to resolve the impact of microbial activities. For example, some aspects of nutrient
gradients in the Coles et al. model differ
from observations in the North Atlantic
and are more likely due to poor resolution
in the physical model than to errors in the
parameterization of biological activities.
Future iterations of the model could begin
to incorporate symbioses. These ubiquitous
multispecies and even multikingdom interactions have been fine-tuned over evolutionary time (12) and influence rates and
magnitudes of nutrient transformations in
the global ocean. Last, because the model
output can be compared with in situ gene
expression, there is a new opportunity to
extend the model and integrate global-scale
surveys of genes and transcripts, such as
the Tara Oceans expedition (3), with global-scale biogeochemical models. j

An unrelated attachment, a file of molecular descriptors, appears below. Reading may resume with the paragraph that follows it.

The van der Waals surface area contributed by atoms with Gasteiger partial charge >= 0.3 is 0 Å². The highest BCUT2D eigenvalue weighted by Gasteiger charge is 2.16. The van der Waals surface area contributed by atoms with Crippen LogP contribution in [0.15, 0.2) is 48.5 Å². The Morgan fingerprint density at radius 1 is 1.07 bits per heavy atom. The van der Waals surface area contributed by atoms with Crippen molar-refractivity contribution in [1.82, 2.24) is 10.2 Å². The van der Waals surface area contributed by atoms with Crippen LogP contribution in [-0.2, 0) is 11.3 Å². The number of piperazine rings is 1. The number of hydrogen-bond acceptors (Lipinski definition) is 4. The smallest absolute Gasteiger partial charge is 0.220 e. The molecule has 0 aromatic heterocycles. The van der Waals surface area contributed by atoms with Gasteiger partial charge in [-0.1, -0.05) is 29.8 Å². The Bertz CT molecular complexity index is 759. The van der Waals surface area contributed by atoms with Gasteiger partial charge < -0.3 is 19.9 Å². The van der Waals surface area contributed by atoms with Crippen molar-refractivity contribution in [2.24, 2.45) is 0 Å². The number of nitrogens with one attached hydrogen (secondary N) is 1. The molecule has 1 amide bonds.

1. P. G. Falkowski, T. Fenchel, E. F. Delong, Science 320, 1034
2. V. J. Coles et al., Science 358, 1149 (2017).
3. S.Sunagawa et al., Science 348,1261359(2015).
4. L. Zinger et al., PLOS ONE 6, e24570 (2011).
5. A. Z. Worden et al., Science 347, 1257594 (2015).
6. B.B. Ward, Proc. Natl. Acad. Sci. U. S. A. 99,10234(2002).
7. J. S. Bowman, H. W. Ducklow,PLOSONE 10, e0135868
8. H.Alexander, B.D.Jenkins, T.A.Rynearson,S. T.Dyhrman,
Proc. Natl. Acad. Sci. U.S.A. 112, E2182 (2015).
9. V. J. Coles, R. R. Hood, in Aquatic Microbial Ecology and
Biogeochemistry: A Dual Perspective, P. M. Glibert, T. M.
Kana, Eds. (Springer International Publishing, 2016),
10. T.Mock et al., Global Change Biol.22,61(2016).
11. M. J. Follows, S. Dutkiewicz, S. Grant, S. W. Chisholm,
Science 315, 1843 (2007).
12. S.A.Amin etal.,Nature522,98(2015).
Obesity-associated inflammation promotes
tumor growth and metastatic spread
1130 1 DECEMBER 2017 • VOL 358 ISSUE 6367